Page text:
Joseph Schooling and Jessica Ennis-Hill have things in common. They were athletically gifted, hyperactive kids who were helped by grown-ups to achieve their Olympic dreams.
The British heptathlete was teased as "tadpole" when she was just a skinny little child. But she, and Schooling, proved that the journey from tadpole to best in the world takes time, willpower, sacrifice and the right environment to develop.
On Thursday, Ennis-Hill retired. Now 30, a mum and very much the poster girl of British sport, the athlete from Sheffield has gold and silver Olympic medals in her locker, and world, European and Commonwealth medals too.
She knew as a diminutive child at the age of six that she had energy to burn. Growing up to be no taller than 1.65m never proved a handicap even in the seven disciplines of the heptathlon - 100m sprint, high jump, shot put, 200m sprint, long jump, javelin and 800m run.
Mastering all of those, competing against drug-assisted East Europeans, yet managing to retain an aura of the unspoiled girl next door has earned her a fortune in the region of S$10 million.
She can bank on Santander, one of the sponsors drawn to her reputation for grit and integrity, well into retirement.
There it is again, sport helping to wean energetic children away from mischief. But kids who get drawn into it to the extent of Jessica Ennis-Hill, Joseph Schooling and Louis Smith do have to cope with something else. They bypass adolescence.
Schooling's story you know better than me. Singaporean boy wanted to become his country's first Olympic champion, and then beats the human whale Michael Phelps in the pool to do it.
The first million dollars, from the Singapore National Olympic Council, will no doubt multiply. The life story of ambition grown from a determined child to a 1.84m champion began, like Jessica's, in infancy and persevered all the way.
You want to be an Olympic champion?
Then at 14 you and your parents have a decision to make.
Immerse yourself in the United States, go alone to school there and to university. Compete until it hurts in the super competitive swimming regimen which sorts out the tadpoles from the great champions.
Take on, and beat, your idol, Phelps.
If all of this sounds like a dream coming true, then that's exactly the way that Ennis-Hill and Schooling have lived it.
Whatever anyone else has done for them, the achievement is theirs.
The risks along the way are that they might have been broken in body or spirit.
They, and perhaps their families, know the sacrifices.
One of the biggest of those is the right to make mistakes, to be young and foolish and adolescent.
We are reminded of this by what is happening around the gymnast Louis Smith right now.
Smith is 27. He has represented Great Britain at three Olympics - Beijing in 2008, London 2012 and Rio de Janeiro a few months ago.
His speciality is the pommel horse, and Smith brought home medals from all three Games, though he was beaten into second place by fellow Brit, Max Whitlock in Rio.
Last weekend, Smith attended a friend's wedding. At 5am the following morning, still up and still drinking, he and a former gymnast Luke Carson began fooling around in a hotel lounge.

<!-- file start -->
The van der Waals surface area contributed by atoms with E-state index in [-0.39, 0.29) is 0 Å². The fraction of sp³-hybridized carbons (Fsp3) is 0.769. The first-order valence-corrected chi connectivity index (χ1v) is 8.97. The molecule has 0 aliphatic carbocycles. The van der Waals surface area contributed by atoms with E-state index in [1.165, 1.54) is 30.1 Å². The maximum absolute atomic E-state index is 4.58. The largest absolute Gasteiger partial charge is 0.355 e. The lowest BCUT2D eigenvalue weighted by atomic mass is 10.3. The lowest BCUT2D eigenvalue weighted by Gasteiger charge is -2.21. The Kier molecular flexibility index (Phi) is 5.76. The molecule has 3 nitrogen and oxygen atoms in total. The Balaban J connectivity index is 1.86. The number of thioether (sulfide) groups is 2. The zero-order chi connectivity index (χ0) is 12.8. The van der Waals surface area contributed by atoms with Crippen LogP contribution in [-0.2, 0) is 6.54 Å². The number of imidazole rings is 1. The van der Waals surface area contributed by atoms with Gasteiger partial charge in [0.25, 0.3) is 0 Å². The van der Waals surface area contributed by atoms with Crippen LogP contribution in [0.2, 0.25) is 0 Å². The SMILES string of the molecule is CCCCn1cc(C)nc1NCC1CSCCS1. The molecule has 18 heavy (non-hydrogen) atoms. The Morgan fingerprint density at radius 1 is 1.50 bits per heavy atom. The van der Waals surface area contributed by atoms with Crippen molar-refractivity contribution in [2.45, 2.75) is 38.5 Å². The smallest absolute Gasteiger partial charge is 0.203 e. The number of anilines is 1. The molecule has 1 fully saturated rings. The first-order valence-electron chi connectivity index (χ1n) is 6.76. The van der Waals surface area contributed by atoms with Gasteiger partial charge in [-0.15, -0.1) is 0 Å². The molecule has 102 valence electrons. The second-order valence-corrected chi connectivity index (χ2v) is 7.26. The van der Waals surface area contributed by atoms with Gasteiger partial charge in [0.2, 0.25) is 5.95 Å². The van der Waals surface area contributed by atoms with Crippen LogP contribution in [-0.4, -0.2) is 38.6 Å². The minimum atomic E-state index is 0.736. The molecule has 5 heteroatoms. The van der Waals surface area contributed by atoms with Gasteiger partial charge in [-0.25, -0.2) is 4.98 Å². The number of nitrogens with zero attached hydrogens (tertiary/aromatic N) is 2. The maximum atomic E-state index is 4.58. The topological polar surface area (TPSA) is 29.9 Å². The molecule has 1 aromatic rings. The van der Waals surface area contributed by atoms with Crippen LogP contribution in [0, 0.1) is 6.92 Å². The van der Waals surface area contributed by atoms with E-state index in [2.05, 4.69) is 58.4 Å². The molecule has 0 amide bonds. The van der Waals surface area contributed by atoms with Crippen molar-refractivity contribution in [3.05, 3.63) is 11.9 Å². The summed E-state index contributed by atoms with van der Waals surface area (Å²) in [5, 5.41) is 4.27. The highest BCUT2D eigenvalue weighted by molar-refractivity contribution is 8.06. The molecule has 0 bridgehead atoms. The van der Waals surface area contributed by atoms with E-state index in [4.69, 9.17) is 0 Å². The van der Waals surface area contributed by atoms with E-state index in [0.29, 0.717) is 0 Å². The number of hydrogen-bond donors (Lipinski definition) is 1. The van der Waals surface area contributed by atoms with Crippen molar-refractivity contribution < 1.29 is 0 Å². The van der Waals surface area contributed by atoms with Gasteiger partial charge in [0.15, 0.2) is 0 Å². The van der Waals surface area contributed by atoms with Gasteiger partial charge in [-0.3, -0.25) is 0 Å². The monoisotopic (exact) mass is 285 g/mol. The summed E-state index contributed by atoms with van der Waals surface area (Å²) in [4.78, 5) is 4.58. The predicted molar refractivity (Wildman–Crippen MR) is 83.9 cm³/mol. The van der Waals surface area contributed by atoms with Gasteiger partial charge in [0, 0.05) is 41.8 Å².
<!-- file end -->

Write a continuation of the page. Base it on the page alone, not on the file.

Carson pulled a rug off a wall and - egged on by Smith who was filming the scene on his mobile phone - they larked around.
It was neither funny, nor a lark.
Carson knelt on the carpet, mocking what he thought to be Muslim prayer. Smith giggled, made the same Muslim chants, and filmed the whole thing holding the phone out from his face.
"We were singing Disney songs from The Lion King and Jungle Book," Smith later said in various newspaper and TV interviews.
"We went on to Aladdin and I was saying, 'We need a magic carpet.' Luke pulled a rug off the wall and put it on the floor.
"That's when it strayed a bit far and we went into a shameful thing of mocking Islam prayer. Given the amount of alcohol we had consumed and the silly mood we were in, we found it hilarious at the time."
Worse, Smith sent the video to his group chat. Someone sold it to The Sun newspaper.
The whole thing went viral. The gymnast and the former gymnast were seen drunk, sometimes incoherent, but repeating "Allahu Akbar!" over and over again.
In the media storm that followed, Smith gave interviews to journalists and on television.
He apologised to his mum, to his sport, and to anyone who took offence.
"I like to think that my Mum brought me up to be a better human being than this," he said. "That's been the hardest part of this."
Actually, the hardest part has been the predictable part. Smith, and his family, received explicit death threats from jihadists using the same so-called social media that he stupidly used to post the scene in the first place.
On an ITV lunchtime chat show called Loose Women, Smith was challenged about being a man of 27 acting like a drunken teenager.
"What I did wasn't racist," he insisted. "I've had racist attacks. I'm an ethnic minority myself (he scarcely ever met his Jamaican father). I've been on the receiving end of it."
He became a gymnast because his mother looked for something to take him off the streets and give an outlet to his Attention Deficit Hyperactivity Disorder (ADHD), diagnosed at the age of seven.
There it is again, sport helping to wean energetic children away from mischief. But kids who get drawn into it to the extent of Jessica Ennis-Hill, Joseph Schooling and Louis Smith do have to cope with something else.
They bypass adolescence.
Smith tried to explain: "I haven't had the chance to act like an idiot before as I've been so busy."
To most of us, being young and foolish is our secret. When sport consumes those adolescent years, there is no room to be idiotic, or normal.